Former colleagues mourn passing of PSU nursing pioneer 

  Thursday, November 19, 2020 4:00 PM
  People and Society, Alumni, News

Pittsburg, KS


Former colleagues are mourning the passing of Carolyn Brookerone of the founding faculty members of the university’s nursing program, who died on Nov. 14. She was 87. 

Brooker, whose family’s connection to PSU also is strong, was influential both as an advocate and a financial supporter of the Irene Ransom Bradley School of Nursing. 

After her retirement in 2000, she served as a member of nursing school advisory board, and i1993 established the Carolyn J. Brooker Scholarship for nursing students. She also established a memorial scholarship in the College of Technology in honor of her late husband, George Brooker, a longtime faculty member. 

“The School of Nursing, as well as the Pittsburg State University community, will certainly miss her presence,” said Director Cheryl Gieferwho also considered Brooker a friend. “She impacted generations of nurses who now work in clinics and hospitals across the U.S., and I found it very touching that she asked to be buried in her white uniform.” 

Brooker earned her diploma from Wesley School of Nursing in Wichita in 1954, followed by her bachelor’s from PSU in 1972 and master’s from PSU in 1974.  Brooker received a master's in nursing from Wichita State University in 1978.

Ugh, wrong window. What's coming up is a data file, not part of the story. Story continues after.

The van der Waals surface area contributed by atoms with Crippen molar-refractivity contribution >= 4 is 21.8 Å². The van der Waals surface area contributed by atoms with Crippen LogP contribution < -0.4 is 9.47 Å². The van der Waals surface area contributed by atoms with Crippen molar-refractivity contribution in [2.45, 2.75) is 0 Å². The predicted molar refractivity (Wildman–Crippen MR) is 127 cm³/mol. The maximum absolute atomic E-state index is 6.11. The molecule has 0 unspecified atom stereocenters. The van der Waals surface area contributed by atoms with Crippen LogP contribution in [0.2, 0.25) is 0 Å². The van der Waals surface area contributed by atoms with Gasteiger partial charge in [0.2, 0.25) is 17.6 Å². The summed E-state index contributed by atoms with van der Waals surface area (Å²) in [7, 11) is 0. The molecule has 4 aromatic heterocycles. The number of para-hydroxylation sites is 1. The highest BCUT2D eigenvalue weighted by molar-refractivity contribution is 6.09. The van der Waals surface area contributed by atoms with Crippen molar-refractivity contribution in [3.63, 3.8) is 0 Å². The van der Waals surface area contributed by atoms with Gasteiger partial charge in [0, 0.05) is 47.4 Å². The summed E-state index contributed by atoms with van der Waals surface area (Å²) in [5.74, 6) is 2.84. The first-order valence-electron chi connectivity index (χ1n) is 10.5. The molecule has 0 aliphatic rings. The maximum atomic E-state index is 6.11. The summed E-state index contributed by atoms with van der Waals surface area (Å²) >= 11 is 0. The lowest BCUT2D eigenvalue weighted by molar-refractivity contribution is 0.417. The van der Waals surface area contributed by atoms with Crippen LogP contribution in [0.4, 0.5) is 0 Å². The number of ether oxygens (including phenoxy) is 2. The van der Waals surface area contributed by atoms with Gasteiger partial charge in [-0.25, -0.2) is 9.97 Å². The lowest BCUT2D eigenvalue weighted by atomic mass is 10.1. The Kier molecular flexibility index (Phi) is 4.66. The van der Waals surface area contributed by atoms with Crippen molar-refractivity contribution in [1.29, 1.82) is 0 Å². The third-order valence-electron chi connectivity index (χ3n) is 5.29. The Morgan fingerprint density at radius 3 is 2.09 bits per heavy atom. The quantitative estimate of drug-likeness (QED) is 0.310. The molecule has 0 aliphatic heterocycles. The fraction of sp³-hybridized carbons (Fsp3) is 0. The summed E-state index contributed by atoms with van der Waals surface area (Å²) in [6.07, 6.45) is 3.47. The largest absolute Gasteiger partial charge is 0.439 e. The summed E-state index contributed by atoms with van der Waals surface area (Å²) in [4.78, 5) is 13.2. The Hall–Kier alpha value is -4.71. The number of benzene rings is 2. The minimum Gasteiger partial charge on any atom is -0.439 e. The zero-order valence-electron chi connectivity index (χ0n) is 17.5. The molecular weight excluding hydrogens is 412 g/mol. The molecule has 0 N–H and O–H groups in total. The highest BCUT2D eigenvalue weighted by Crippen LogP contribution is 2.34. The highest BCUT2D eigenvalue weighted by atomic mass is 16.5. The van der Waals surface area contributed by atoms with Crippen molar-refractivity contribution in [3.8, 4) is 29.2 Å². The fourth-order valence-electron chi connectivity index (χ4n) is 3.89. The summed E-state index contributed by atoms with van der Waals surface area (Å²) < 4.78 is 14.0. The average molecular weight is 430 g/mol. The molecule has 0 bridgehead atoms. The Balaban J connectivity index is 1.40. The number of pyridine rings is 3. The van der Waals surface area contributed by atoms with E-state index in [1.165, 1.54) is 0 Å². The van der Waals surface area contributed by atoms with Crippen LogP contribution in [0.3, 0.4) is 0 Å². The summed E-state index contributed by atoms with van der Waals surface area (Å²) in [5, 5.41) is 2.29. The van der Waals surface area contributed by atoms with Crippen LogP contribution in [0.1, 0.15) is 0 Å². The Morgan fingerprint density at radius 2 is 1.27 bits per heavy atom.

Her dedication to nursing through the years ranged from a stint in the Philippines as a liaison heatlh worker for U.S. Public Health, a charge nurse for Mercy Hospital in Fort Scott, Kansas, a private duty nurse in Peoria, Illinois, and a primary care nurse in Pittsburg — all experiences she passed on to her students in the form of instruction. 

For 28 years, she held numerous teaching positions and advised countless students in the School of Nursing, from 1972 until her retirement as a professor emeritusGiefer said, and she played a lead role in the creation of and revision of coursework in the school. 

Brooker was known for incorporating the use of technology into the curriculum that at the time was considered cutting-edge, and she served in leadership roles on numerous Pittsburg State University, regional, and statewide committees. 

“She touched so many lives and was such a strong woman and role model, and I take comfort in knowing her legacy is a lasting one,” said her daughter, Nancy Brookera 1986 graduate who taught at PSU in the Biology Department for many years. 

Brooker has two other daughters who survive her: Annette Brooker-Grogan of Maryland, and Joy Reed, a 1984 graduate, of Arkansas. She also is survived by her second husband, Richard Weathers, a former faculty member in the Automotive Technology program in PSU’s College of Technology.  

The family is planning a memorial service and celebration of her life for after the pandemic.